This Payday Routine Will Completely Change Your Finances


I wish fewer people believed that living paycheck to paycheck was negative. If you’re one of those people, I challenge you to reframe your mindset. Each paycheck allows us to improve our money mindset, take hold of our finances, and ultimately, set us up for success in the future. More specifically, when payday rolls around, we have a brand new chance to check in on our financial picture, adjust our budgets, make positive changes, and set new habits. And the paycheck after that? Well, that’s another new opportunity to fine-tune your spending and saving habits. This continuous payday check-in is something that we should all be doing regularly—no matter how much money we have coming into our accounts.

Whether your paycheck comes in regular intervals or your income streams are less predictable, payday routines are important, and I’ve got mine down to a science. Ahead, I’m sharing steps you can follow to establish your personal payday routine, inspired by my very own that completely transformed my finances, along with a few hacks you can use along the way.

With every paycheck…

Review your pay stub

It’s tempting to skip the basics, but simply reviewing your pay stub is a really important step we often overlook. For many of us, our specific paycheck amounts flex by some amount every month for several reasons. Tax rates, contributions to retirement accounts, or benefits expenses, and our pay rate can change regularly, even if we have a relatively fixed salary.

Freelance gals know this well: Every income stream should be matched back to your invoices as soon as possible to catch errors and stay on top of accounting. If your income is more routine, this is still an important habit. We often take for granted that the layer between our gross and net income is humming along just fine and don’t check in on how these things change from month to month. It’s important to understand any variances and know if you need to make changes to benefits, withholdings, or retirement contributions.

Check on automatic transfers and payments

Automating my savings and investments has been one of the most helpful changes I’ve made thus far to benefit my financial wellness. The less thought and time we put into these actions, the more likely they are to stick over the long term. I have transfers set up to go toward my savings, investment accounts, and debt all ready to go on payday. That way, by the time I’m reviewing my finances on payday, many transactions I was expecting have already taken place. Out of sight, out of mind.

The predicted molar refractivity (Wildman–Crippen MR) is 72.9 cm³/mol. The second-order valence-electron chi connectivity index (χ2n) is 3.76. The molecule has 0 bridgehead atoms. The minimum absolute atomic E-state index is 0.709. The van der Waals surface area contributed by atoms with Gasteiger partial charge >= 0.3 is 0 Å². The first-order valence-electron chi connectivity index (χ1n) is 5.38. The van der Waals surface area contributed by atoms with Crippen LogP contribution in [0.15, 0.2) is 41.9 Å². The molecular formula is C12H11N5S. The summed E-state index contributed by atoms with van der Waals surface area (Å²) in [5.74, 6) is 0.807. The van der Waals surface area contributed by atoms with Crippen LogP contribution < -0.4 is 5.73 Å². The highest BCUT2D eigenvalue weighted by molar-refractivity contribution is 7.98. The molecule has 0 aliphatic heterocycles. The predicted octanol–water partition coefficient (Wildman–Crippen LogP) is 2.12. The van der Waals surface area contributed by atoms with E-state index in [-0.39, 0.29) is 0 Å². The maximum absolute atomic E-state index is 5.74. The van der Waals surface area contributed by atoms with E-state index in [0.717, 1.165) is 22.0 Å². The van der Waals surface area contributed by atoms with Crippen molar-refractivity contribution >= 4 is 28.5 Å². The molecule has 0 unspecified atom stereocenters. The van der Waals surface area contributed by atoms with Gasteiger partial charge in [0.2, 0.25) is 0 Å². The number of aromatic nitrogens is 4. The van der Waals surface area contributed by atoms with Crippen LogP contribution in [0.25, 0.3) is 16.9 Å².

“Micro-bills” (smaller expenses like recurring app payments, streaming services, or memberships) are another automatic transaction that we need to stay on top of. They add up quickly, and since they vary, they can be hard to “group” or think about in aggregate. Apps like Truebill and other recurring payment analyzers can help you easily see what recurring payments you have. Some analyzers can even help you take the first step in canceling the ones you don’t use. Each time I get paid, I review my micro-bills to decide what, if any, unnecessary charges I can clean up.

Scan your accounts for unexpected charges

The more digital our world is, the more we expose our payment tools to fraud or unexpected charges. I’m pretty cashless (especially nowadays), meaning my account ends up littered with small dollar expenses. A $10 charge for lunch, a $2.75 charge for coffee, and a $4.80 charge for a bagel are charges that are way too easy to glaze over, especially if I don’t give them a proper review periodically. Once a month would be too overwhelming to review and add up these small expenses, so I actually scan my accounts biweekly to make sure I not only recognize all my charges (ensuring there is no fraudulent activity) but also take note of my spending habits.